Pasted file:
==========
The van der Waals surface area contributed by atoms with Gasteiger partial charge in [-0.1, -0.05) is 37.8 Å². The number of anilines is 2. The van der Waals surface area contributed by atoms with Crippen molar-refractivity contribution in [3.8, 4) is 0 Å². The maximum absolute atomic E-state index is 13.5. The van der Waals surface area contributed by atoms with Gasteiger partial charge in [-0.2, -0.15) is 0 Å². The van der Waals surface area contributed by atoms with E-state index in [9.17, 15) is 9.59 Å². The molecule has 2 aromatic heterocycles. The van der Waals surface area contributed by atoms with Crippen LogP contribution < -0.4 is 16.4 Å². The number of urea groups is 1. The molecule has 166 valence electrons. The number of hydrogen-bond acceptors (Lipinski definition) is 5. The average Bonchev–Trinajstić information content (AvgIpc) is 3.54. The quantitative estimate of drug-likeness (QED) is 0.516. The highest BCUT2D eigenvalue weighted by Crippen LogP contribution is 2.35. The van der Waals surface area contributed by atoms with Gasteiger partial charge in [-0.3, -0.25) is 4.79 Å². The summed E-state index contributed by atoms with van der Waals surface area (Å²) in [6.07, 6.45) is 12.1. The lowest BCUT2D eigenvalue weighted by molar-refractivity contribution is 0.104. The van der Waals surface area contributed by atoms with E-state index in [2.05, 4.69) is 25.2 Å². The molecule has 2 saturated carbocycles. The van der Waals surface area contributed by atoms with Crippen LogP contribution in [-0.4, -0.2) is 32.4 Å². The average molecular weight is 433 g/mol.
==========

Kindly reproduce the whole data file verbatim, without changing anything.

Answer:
The van der Waals surface area contributed by atoms with Gasteiger partial charge in [-0.1, -0.05) is 37.8 Å². The number of anilines is 2. The van der Waals surface area contributed by atoms with Crippen molar-refractivity contribution in [3.8, 4) is 0 Å². The maximum absolute atomic E-state index is 13.5. The van der Waals surface area contributed by atoms with Gasteiger partial charge in [-0.2, -0.15) is 0 Å². The van der Waals surface area contributed by atoms with E-state index in [9.17, 15) is 9.59 Å². The molecule has 2 aromatic heterocycles. The van der Waals surface area contributed by atoms with Crippen LogP contribution < -0.4 is 16.4 Å². The number of urea groups is 1. The molecule has 166 valence electrons. The number of hydrogen-bond acceptors (Lipinski definition) is 5. The average Bonchev–Trinajstić information content (AvgIpc) is 3.54. The quantitative estimate of drug-likeness (QED) is 0.516. The highest BCUT2D eigenvalue weighted by Crippen LogP contribution is 2.35. The van der Waals surface area contributed by atoms with Gasteiger partial charge in [-0.3, -0.25) is 4.79 Å². The summed E-state index contributed by atoms with van der Waals surface area (Å²) in [6.07, 6.45) is 12.1. The lowest BCUT2D eigenvalue weighted by molar-refractivity contribution is 0.104. The van der Waals surface area contributed by atoms with E-state index in [2.05, 4.69) is 25.2 Å². The molecule has 2 saturated carbocycles. The van der Waals surface area contributed by atoms with Crippen LogP contribution in [-0.4, -0.2) is 32.4 Å². The average molecular weight is 433 g/mol.